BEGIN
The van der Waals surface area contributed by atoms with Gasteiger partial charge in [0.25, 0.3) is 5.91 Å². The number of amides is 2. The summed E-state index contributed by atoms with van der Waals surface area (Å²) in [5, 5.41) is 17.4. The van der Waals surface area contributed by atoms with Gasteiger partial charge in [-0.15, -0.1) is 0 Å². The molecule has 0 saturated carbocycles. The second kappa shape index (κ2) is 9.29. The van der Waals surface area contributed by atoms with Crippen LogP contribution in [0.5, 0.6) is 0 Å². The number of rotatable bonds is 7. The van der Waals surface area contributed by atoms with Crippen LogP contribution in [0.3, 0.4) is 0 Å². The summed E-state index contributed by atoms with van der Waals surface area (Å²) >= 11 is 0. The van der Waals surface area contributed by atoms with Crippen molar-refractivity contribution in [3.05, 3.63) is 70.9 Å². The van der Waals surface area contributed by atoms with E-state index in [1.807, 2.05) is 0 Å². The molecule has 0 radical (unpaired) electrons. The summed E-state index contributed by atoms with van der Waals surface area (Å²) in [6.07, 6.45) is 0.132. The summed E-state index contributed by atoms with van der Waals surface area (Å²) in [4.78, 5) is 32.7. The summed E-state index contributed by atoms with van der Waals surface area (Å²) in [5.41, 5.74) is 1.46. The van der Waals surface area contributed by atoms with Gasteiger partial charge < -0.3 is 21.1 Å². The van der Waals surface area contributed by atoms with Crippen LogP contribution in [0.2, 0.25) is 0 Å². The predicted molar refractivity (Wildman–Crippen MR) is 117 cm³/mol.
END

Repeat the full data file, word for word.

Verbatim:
The van der Waals surface area contributed by atoms with Gasteiger partial charge in [0.25, 0.3) is 5.91 Å². The number of amides is 2. The summed E-state index contributed by atoms with van der Waals surface area (Å²) in [5, 5.41) is 17.4. The van der Waals surface area contributed by atoms with Gasteiger partial charge in [-0.15, -0.1) is 0 Å². The molecule has 0 saturated carbocycles. The second kappa shape index (κ2) is 9.29. The van der Waals surface area contributed by atoms with Crippen LogP contribution in [0.5, 0.6) is 0 Å². The number of rotatable bonds is 7. The van der Waals surface area contributed by atoms with Crippen LogP contribution in [0.3, 0.4) is 0 Å². The summed E-state index contributed by atoms with van der Waals surface area (Å²) >= 11 is 0. The van der Waals surface area contributed by atoms with Crippen molar-refractivity contribution in [3.05, 3.63) is 70.9 Å². The van der Waals surface area contributed by atoms with E-state index in [1.807, 2.05) is 0 Å². The molecule has 0 radical (unpaired) electrons. The summed E-state index contributed by atoms with van der Waals surface area (Å²) in [6.07, 6.45) is 0.132. The summed E-state index contributed by atoms with van der Waals surface area (Å²) in [4.78, 5) is 32.7. The summed E-state index contributed by atoms with van der Waals surface area (Å²) in [5.41, 5.74) is 1.46. The van der Waals surface area contributed by atoms with Gasteiger partial charge < -0.3 is 21.1 Å². The van der Waals surface area contributed by atoms with Crippen LogP contribution in [0.2, 0.25) is 0 Å². The predicted molar refractivity (Wildman–Crippen MR) is 117 cm³/mol.